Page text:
The evolving role of selective neck dissection for head and neck squamous cell carcinoma

@article{Robbins2012TheER,
  title={The evolving role of selective neck dissection for head and neck squamous cell carcinoma},
  author={Kevin Thomas Robbins and Alfio Ferlito and Jatin P. Shah and Marc Hamoir and Robert P. Takes and Primo{\vz} Strojan and Avi Khafif and Carl E. Silver and Alessandra Rinaldo and Jesus E Medina},
  journal={European Archives of Oto-Rhino-Laryngology},
  year={2012},
  volume={270},
  pages={1195-1202}
}
Neck dissection is an important part of the surgical treatment of head and neck squamous cell carcinoma (HNSCC). The historical concept of neck dissection implied the removal of all lymph node-bearing tissue in the neck, which began in the late nineteenth century. However, more conservative variations of neck dissection have been performed and promoted as well. Anatomic, pathologic, clinical investigations, and prospective studies have demonstrated that the lymphatic dissemination of HNSCC… 
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TLDR
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References

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Neck dissection: then and now.
Selective Neck Dissection in Node-Positive Squamous Cell Carcinoma of the Head and Neck
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TLDR
In a highly selected group of patients with cervical lymph node metastases from head and neck SCC, selective neck dissection is effective in controlling the disease in the neck when performed in the setting of a multimodality treatment, including adjuvant radiotherapy or radiochemotherapy.
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TLDR
These results support the use of selective neck dissection in carefully selected patients with clinically node-positive squamous cell carcinoma of the head and neck region, and show regional control rates comparable to those achieved with comprehensive operations can be achieved in appropriately selected patients.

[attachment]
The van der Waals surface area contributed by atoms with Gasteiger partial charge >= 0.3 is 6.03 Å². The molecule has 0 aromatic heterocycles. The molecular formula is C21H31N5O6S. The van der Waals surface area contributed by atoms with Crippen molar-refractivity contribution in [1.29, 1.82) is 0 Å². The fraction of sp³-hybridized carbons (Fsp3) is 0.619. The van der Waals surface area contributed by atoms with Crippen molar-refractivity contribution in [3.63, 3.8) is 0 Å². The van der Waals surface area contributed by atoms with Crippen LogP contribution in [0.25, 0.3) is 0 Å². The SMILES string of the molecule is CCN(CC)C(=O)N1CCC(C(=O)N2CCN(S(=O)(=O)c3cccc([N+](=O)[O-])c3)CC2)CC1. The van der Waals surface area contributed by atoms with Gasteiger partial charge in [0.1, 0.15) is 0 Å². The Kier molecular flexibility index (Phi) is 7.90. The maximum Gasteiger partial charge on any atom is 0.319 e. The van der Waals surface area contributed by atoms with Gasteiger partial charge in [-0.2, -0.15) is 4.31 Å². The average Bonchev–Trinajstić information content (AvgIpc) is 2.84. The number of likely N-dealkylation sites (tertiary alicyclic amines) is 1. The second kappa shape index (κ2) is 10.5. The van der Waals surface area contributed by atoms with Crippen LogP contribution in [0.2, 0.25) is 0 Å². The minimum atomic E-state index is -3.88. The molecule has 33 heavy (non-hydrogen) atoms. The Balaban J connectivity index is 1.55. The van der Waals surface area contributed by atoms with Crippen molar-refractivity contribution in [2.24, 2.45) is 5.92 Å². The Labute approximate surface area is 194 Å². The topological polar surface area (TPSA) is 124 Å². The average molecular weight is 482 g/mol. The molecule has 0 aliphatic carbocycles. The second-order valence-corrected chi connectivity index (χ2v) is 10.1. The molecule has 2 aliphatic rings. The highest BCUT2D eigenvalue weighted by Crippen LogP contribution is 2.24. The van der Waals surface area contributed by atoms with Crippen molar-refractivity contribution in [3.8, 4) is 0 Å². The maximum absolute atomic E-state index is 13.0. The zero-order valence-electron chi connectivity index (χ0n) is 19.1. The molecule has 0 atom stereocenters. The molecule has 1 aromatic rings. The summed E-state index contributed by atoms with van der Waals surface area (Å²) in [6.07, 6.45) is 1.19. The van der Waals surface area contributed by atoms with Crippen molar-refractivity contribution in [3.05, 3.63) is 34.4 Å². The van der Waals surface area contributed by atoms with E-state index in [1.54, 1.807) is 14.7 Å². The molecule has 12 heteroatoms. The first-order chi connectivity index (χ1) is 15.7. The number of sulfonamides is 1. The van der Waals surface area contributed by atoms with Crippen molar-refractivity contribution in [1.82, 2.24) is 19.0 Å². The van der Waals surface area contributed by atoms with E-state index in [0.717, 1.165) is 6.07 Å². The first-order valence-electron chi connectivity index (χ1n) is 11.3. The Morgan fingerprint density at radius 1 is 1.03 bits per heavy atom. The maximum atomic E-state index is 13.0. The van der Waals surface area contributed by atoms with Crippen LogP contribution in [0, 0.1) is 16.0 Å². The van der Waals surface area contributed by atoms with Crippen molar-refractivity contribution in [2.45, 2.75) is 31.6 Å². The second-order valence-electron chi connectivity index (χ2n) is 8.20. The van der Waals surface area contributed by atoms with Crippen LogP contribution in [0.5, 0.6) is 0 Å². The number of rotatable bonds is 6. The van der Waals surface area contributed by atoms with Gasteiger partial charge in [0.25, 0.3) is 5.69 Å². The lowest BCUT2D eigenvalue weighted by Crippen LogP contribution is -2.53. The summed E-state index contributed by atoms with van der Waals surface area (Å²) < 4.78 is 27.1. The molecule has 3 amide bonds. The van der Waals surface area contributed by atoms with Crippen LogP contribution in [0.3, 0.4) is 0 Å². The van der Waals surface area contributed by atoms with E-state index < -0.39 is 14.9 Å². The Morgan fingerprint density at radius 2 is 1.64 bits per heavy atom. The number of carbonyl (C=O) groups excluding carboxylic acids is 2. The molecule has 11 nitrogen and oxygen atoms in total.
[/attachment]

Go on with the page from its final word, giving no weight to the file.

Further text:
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TLDR
NECK dissection, for treatment of cervical lymph node metastases in head and neck cancer, was conceived and attempted in the nineteenth century, with some limited success reported by the end of that era and evolved by the mid century into a fundamental tool in the management of patients with head and head cancer.
Neck dissection: past, present and future?
TLDR
In the future, sentinel lymph node biopsy and the use of molecular pathological analyses may be employed to predict the presence of occult cervical disease, thus directing therapy to patients at greatest risk and sparing those without regional metastasis.
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TLDR
The indication of a selective neck dissection including levels I-IV is oncologically safe for SCCs of the inferior mouth when level I is clinically compromised.
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TLDR
Preliminary studies indicate that it is safe and appropriate to eliminate dissection of sublevel IIB and level IV from the elective neck dissection performed for laryngeal cancer with N0 neck, which will reduce both operating time and morbidity, particularly accessory nerve dysfunction, without compromising the oncologic result.
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TLDR
SND may be a good option for treating node-positive necks in selected cases and observed that patients with pharyngeal SCC and older patients presented worse evolution and would probably not be suitable candidates for SND.
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TLDR
A retrospective review of the records of 501 previously untreated patients with squamous cell carcinoma of the oral cavity was undertaken to ascertain the prevalence of ipsilateral neck node metastases (NM) by neck level, and data support the trend toward selective limited neck dissection in both NO and N+ patients.
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